How Does a Solar Chimney Work?

Solar chimneys, also known as solar towers, have been around since the 1980s and work by converting the sun's power into usable energy. Despite their name, solar chimneys don't emit smoke or noxious fumes like traditional chimneys, but only eject hot air, which is harmless to the environment.


A demonstration solar chimney was constructed in a remote area of Spain during the 1980s. The chimney successfully produced a significant amount of thermal energy, but stopped being used in 1989 after it was damaged in a storm. Repair work was not carried out due to the huge expense of doing so. However, with the increase in fuel prices since the start of the 21st century, viable sources of alternative energy, including solar chimneys, are being investigated again.

Greenhouse Effect

Solar chimneys work on a basic principle of thermal heating. As sunlight passes through glass surfaces, such as those found on a greenhouse, the light is transformed into heat and trapped behind the glass. This is most evident when you get into a car on a sunny day to find the interior is scorching hot, due to the sun rays that have shone through the window. The temperature of the car's interior has risen to a significantly higher level than the air temperature. This is one of the principles by which solar chimneys operate.

Hot Air

The second principle governing the working of a solar chimney is the fact that hot air rises. Solar chimneys are built in a similar fashion to greenhouses, with most of the surface area covered by panes of glass. At the centre of the greenhouse, however, is a tall solar chimney, which is the only route through which hot air can escape from the greenhouse. The greater the height of the chimney, the cooler the air will be at the peak of the chimney. The process of air rising through the chimney creates a current of thermal energy, which can be transformed into electricity by use of turbines.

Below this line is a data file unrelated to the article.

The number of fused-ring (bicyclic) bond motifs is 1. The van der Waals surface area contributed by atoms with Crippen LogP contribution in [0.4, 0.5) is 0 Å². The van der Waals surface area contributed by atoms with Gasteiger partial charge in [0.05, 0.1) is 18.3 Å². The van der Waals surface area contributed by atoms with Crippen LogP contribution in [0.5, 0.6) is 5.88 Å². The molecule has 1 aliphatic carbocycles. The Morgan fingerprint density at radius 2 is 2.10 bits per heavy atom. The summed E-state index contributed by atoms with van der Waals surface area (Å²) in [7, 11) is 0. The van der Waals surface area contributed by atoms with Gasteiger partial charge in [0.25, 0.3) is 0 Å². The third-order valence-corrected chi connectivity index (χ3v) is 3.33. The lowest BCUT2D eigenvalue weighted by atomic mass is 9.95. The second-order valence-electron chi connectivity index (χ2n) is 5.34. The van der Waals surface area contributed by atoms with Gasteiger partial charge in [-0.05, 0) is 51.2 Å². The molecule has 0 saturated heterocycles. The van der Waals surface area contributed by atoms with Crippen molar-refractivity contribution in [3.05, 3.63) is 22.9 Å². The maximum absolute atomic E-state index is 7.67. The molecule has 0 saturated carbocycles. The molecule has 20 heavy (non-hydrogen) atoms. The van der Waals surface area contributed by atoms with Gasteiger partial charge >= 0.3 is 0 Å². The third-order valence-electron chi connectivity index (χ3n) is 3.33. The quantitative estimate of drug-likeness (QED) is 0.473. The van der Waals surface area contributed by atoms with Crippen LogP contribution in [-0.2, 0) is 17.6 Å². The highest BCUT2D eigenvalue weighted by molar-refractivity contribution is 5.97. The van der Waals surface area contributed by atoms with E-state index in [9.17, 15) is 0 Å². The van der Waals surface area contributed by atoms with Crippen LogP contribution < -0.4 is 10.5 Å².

Due to how they work, solar chimneys can't be built anywhere. They are usually vast structures, so they can only be built on areas of wide open land. Depending on the area, such land can be expensive to purchase, which may limit the likelihood of solar chimneys becoming widespread. Expense will also increase if infrastructure, such as transmission lines, needs to be built if the solar chimneys are to built in barren areas such as deserts.

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About the Author

Jason Prader began writing professionally in 2009, and is a freelance writer with a sound academic background and experience in writing articles for online magazine He is highly adept at constructing academic essays and producing articles on an array of subject matter. He holds a master's degree in 20th century literature from the University of Sussex.